"Ninguém no time teve um sono muito bom ontem à noite. Nossos guias nos cumprimentaram na nossa barraca com chá e água quente para uma lavagem rápida antes do pequeno almoço. Saimos as 8 horas da manhã, e a subida da manhã foi forte. Após o almoço, saímos da trilha principal oferecendo-nos uma visão do Mawenzi, que é uma subsidiária pico do Kilimanjaro, e o terceiro maior da África com 16.830 pés
Jornada do dia foi sobre super-solo rochoso e íngreme. Ela ficou tão íngreme em um ponto que os carregadores realmente tiveran que me levar por mais de uma hora em cima da cadeira transportadora. A maior parte, porém, eu estava andando e subindo em minhas  mãos. Isso foi definitivamente pólo pólo (devagar). Junto com o terreno cada vez mais rochosa e estéril, a altitude realmente começou a bater-nos durante o dia - alguns de nós sentiram a falta de ar e me senti um pouco enjoado.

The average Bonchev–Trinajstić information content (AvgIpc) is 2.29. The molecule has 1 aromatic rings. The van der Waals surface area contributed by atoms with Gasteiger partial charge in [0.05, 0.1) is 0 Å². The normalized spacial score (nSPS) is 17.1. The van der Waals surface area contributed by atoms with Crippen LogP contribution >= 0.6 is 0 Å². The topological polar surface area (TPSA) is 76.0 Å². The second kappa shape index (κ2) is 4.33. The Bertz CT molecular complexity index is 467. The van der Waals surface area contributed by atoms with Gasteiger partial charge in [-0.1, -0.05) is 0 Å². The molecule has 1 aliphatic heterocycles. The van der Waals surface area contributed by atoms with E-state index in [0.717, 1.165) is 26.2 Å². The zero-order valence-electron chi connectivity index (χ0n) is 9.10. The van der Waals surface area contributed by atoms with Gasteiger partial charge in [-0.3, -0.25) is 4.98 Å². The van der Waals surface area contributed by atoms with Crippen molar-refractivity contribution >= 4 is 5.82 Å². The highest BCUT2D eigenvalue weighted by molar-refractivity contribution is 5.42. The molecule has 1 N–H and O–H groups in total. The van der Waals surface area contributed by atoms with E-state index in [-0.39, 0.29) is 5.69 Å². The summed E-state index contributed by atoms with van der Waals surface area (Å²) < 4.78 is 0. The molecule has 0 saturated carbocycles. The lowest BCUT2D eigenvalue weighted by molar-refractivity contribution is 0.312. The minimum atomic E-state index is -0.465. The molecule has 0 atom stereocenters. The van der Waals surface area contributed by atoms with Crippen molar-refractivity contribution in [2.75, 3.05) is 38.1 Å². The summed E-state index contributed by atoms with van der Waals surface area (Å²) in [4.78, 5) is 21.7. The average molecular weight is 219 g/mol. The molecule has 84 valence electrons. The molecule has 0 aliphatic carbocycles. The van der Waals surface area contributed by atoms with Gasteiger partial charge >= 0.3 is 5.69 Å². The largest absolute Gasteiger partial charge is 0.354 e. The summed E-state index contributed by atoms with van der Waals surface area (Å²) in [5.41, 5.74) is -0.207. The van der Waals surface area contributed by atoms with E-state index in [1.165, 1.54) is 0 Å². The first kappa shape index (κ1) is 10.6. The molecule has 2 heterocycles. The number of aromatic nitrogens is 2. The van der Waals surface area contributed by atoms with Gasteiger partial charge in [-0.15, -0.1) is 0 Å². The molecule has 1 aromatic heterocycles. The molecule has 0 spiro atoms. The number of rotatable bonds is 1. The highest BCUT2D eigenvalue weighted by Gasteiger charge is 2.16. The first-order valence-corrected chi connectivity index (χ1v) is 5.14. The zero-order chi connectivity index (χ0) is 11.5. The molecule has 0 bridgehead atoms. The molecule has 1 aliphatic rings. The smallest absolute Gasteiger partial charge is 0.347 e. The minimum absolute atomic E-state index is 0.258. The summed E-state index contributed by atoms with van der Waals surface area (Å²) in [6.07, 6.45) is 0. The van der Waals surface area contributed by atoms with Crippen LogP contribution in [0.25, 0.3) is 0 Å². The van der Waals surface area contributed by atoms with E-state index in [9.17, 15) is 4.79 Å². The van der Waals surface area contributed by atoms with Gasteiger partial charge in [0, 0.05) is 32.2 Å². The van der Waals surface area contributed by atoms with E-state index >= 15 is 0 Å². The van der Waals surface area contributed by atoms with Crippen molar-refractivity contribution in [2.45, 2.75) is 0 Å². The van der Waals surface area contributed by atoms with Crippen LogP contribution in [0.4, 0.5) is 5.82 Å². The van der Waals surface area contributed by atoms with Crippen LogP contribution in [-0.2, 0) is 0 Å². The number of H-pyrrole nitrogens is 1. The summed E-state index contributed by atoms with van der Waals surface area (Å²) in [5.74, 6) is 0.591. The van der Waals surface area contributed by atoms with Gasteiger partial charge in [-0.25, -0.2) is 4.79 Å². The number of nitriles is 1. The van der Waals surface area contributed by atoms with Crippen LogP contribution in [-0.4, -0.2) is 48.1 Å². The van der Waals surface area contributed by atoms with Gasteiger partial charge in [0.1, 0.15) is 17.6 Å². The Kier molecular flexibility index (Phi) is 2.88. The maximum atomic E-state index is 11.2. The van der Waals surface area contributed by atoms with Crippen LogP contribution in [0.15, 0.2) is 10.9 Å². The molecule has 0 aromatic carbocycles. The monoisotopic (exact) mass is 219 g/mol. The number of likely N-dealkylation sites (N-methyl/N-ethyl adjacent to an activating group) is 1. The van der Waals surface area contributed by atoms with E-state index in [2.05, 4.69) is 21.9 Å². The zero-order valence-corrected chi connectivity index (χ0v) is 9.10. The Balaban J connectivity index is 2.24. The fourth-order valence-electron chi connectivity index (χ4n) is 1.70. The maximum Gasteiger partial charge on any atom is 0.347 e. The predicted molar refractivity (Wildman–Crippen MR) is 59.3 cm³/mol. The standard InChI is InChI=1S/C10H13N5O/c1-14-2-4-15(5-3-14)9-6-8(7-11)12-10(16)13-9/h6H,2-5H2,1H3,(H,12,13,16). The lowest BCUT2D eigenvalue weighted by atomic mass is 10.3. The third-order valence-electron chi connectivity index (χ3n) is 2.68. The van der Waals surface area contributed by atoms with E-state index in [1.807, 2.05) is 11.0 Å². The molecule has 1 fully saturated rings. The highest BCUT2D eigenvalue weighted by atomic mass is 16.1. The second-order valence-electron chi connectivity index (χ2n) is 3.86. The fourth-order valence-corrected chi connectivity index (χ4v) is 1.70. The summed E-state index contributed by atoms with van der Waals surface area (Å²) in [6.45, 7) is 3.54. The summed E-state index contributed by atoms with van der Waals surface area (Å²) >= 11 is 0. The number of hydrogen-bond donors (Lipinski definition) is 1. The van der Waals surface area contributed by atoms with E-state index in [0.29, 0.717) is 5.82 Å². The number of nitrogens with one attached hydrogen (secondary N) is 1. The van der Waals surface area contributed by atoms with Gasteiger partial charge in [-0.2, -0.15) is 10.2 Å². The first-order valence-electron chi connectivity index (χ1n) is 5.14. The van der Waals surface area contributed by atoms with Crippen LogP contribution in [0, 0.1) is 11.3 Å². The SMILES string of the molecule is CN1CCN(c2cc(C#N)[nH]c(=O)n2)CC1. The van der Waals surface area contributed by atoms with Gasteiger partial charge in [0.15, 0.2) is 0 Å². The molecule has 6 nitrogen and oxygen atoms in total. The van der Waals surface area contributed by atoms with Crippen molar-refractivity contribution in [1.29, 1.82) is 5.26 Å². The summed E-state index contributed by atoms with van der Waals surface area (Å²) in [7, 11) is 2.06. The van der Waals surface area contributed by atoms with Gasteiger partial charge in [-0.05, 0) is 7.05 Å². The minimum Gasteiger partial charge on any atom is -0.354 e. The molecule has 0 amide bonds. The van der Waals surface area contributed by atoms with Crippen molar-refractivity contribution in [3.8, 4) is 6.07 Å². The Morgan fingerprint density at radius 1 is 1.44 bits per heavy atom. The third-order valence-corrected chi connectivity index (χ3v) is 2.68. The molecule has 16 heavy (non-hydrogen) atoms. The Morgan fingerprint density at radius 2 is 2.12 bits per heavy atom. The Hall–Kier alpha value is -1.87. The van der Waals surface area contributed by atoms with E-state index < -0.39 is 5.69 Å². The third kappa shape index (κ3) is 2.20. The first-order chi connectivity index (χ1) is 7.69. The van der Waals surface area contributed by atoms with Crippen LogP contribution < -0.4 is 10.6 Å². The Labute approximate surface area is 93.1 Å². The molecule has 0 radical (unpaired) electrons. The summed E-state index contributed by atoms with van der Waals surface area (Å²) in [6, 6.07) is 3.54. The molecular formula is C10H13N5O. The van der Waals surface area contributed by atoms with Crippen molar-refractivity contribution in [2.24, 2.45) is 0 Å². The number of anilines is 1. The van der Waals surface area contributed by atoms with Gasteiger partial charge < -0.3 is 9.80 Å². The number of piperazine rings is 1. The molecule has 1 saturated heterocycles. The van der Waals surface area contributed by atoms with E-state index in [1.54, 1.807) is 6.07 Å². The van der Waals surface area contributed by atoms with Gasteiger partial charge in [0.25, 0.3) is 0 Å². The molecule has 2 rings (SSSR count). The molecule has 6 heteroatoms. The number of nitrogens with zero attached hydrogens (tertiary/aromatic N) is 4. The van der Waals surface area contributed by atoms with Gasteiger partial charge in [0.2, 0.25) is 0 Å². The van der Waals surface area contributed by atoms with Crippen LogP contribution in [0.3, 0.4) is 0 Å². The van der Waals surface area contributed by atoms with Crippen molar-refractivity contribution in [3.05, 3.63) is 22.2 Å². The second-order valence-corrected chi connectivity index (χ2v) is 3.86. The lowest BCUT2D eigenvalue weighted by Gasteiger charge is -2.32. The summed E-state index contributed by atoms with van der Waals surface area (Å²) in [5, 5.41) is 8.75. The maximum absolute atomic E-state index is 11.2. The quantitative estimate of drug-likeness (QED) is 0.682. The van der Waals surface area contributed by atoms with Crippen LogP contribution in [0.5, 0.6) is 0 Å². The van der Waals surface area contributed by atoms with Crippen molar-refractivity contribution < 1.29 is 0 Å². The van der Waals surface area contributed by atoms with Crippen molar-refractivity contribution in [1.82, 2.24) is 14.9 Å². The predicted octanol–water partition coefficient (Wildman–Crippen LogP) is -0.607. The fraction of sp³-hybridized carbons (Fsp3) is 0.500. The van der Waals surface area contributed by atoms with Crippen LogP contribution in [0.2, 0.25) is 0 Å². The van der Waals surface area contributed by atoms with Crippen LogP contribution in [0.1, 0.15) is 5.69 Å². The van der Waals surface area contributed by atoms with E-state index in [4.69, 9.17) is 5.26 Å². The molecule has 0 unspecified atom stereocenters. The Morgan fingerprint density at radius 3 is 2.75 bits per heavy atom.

Comecei a pensar em todas as pessoas que mereciam ver essa vista espetacular: dos meus heróis, como Rick Hansen, aos velhos amigos como o nosso Free the Children colega Matt Tod (que brincou sobre ferindo David na festa de despedida para que ele pudesse substituí-lo na equipe), nas pessoas que eu tive sorte o suficiente para inspirar.
Isto não é sobre mim. Trata-se de nós.


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"We have the ability to redefine the limits of our own potential ...
I was told I would not be a contributing member of society, but now I'll climb the highest mountain in Africa. "Spencer West